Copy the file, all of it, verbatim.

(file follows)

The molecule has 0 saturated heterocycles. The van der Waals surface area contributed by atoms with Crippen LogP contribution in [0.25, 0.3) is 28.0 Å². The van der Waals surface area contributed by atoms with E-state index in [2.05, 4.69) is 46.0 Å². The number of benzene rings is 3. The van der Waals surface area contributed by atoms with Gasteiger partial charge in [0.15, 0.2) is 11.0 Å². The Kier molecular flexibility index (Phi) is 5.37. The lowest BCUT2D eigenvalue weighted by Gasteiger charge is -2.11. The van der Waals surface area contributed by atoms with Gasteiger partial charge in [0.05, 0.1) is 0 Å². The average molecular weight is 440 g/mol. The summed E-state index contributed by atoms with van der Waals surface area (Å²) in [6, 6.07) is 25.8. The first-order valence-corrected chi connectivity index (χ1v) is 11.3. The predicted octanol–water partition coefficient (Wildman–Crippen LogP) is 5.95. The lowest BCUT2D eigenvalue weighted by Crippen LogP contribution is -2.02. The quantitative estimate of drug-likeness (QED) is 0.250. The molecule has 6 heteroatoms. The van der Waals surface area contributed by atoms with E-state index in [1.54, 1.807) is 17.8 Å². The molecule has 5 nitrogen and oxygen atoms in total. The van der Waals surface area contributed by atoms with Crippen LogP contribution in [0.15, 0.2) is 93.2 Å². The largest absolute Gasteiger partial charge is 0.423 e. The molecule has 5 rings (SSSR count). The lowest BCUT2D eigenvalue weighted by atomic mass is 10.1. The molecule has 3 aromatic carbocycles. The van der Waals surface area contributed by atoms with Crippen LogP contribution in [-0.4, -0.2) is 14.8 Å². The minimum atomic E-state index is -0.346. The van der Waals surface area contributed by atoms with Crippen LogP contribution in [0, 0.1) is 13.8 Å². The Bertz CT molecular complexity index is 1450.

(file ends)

The molecule has 0 saturated heterocycles. The van der Waals surface area contributed by atoms with Crippen LogP contribution in [0.25, 0.3) is 28.0 Å². The van der Waals surface area contributed by atoms with E-state index in [2.05, 4.69) is 46.0 Å². The number of benzene rings is 3. The van der Waals surface area contributed by atoms with Gasteiger partial charge in [0.15, 0.2) is 11.0 Å². The Kier molecular flexibility index (Phi) is 5.37. The lowest BCUT2D eigenvalue weighted by Gasteiger charge is -2.11. The van der Waals surface area contributed by atoms with Gasteiger partial charge in [0.05, 0.1) is 0 Å². The average molecular weight is 440 g/mol. The summed E-state index contributed by atoms with van der Waals surface area (Å²) in [6, 6.07) is 25.8. The first-order valence-corrected chi connectivity index (χ1v) is 11.3. The predicted octanol–water partition coefficient (Wildman–Crippen LogP) is 5.95. The lowest BCUT2D eigenvalue weighted by Crippen LogP contribution is -2.02. The quantitative estimate of drug-likeness (QED) is 0.250. The molecule has 6 heteroatoms. The van der Waals surface area contributed by atoms with E-state index in [1.54, 1.807) is 17.8 Å². The molecule has 5 nitrogen and oxygen atoms in total. The van der Waals surface area contributed by atoms with Crippen LogP contribution in [0.15, 0.2) is 93.2 Å². The largest absolute Gasteiger partial charge is 0.423 e. The molecule has 5 rings (SSSR count). The lowest BCUT2D eigenvalue weighted by atomic mass is 10.1. The molecule has 3 aromatic carbocycles. The van der Waals surface area contributed by atoms with Crippen LogP contribution in [-0.4, -0.2) is 14.8 Å². The minimum atomic E-state index is -0.346. The van der Waals surface area contributed by atoms with Crippen LogP contribution in [0, 0.1) is 13.8 Å². The Bertz CT molecular complexity index is 1450.